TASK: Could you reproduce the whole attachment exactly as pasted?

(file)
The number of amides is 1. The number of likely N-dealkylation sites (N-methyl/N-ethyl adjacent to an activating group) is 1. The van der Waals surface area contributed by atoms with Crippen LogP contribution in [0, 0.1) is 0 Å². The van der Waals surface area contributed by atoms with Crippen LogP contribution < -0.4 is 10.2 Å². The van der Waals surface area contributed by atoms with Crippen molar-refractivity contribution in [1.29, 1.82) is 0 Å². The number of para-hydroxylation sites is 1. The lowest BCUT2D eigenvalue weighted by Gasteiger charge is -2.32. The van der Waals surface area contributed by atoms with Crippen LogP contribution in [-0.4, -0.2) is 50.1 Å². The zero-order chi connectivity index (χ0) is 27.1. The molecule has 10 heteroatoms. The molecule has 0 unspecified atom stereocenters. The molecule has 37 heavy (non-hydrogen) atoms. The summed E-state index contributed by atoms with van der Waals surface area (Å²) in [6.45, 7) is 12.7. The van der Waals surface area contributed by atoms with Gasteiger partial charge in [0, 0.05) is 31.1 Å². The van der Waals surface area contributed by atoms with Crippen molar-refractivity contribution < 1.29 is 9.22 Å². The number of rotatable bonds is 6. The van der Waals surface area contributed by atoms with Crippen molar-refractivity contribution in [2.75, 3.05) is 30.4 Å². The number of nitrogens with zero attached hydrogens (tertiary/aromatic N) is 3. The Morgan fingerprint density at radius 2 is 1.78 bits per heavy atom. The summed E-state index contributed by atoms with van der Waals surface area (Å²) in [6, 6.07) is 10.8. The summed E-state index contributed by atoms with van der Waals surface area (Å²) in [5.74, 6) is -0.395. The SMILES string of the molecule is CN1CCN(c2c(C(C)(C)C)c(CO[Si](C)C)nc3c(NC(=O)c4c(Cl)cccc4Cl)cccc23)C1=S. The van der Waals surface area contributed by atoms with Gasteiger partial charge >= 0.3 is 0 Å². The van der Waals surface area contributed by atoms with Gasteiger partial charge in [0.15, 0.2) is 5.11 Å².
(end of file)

The number of amides is 1. The number of likely N-dealkylation sites (N-methyl/N-ethyl adjacent to an activating group) is 1. The van der Waals surface area contributed by atoms with Crippen LogP contribution in [0, 0.1) is 0 Å². The van der Waals surface area contributed by atoms with Crippen LogP contribution < -0.4 is 10.2 Å². The van der Waals surface area contributed by atoms with Crippen molar-refractivity contribution in [1.29, 1.82) is 0 Å². The number of para-hydroxylation sites is 1. The lowest BCUT2D eigenvalue weighted by Gasteiger charge is -2.32. The van der Waals surface area contributed by atoms with Crippen LogP contribution in [-0.4, -0.2) is 50.1 Å². The zero-order chi connectivity index (χ0) is 27.1. The molecule has 10 heteroatoms. The molecule has 0 unspecified atom stereocenters. The molecule has 37 heavy (non-hydrogen) atoms. The summed E-state index contributed by atoms with van der Waals surface area (Å²) in [6.45, 7) is 12.7. The van der Waals surface area contributed by atoms with Gasteiger partial charge in [0, 0.05) is 31.1 Å². The van der Waals surface area contributed by atoms with Crippen molar-refractivity contribution < 1.29 is 9.22 Å². The number of rotatable bonds is 6. The van der Waals surface area contributed by atoms with Crippen molar-refractivity contribution in [2.75, 3.05) is 30.4 Å². The number of nitrogens with zero attached hydrogens (tertiary/aromatic N) is 3. The Morgan fingerprint density at radius 2 is 1.78 bits per heavy atom. The summed E-state index contributed by atoms with van der Waals surface area (Å²) in [6, 6.07) is 10.8. The summed E-state index contributed by atoms with van der Waals surface area (Å²) in [5.74, 6) is -0.395. The SMILES string of the molecule is CN1CCN(c2c(C(C)(C)C)c(CO[Si](C)C)nc3c(NC(=O)c4c(Cl)cccc4Cl)cccc23)C1=S. The van der Waals surface area contributed by atoms with Gasteiger partial charge >= 0.3 is 0 Å². The van der Waals surface area contributed by atoms with Gasteiger partial charge in [0.15, 0.2) is 5.11 Å².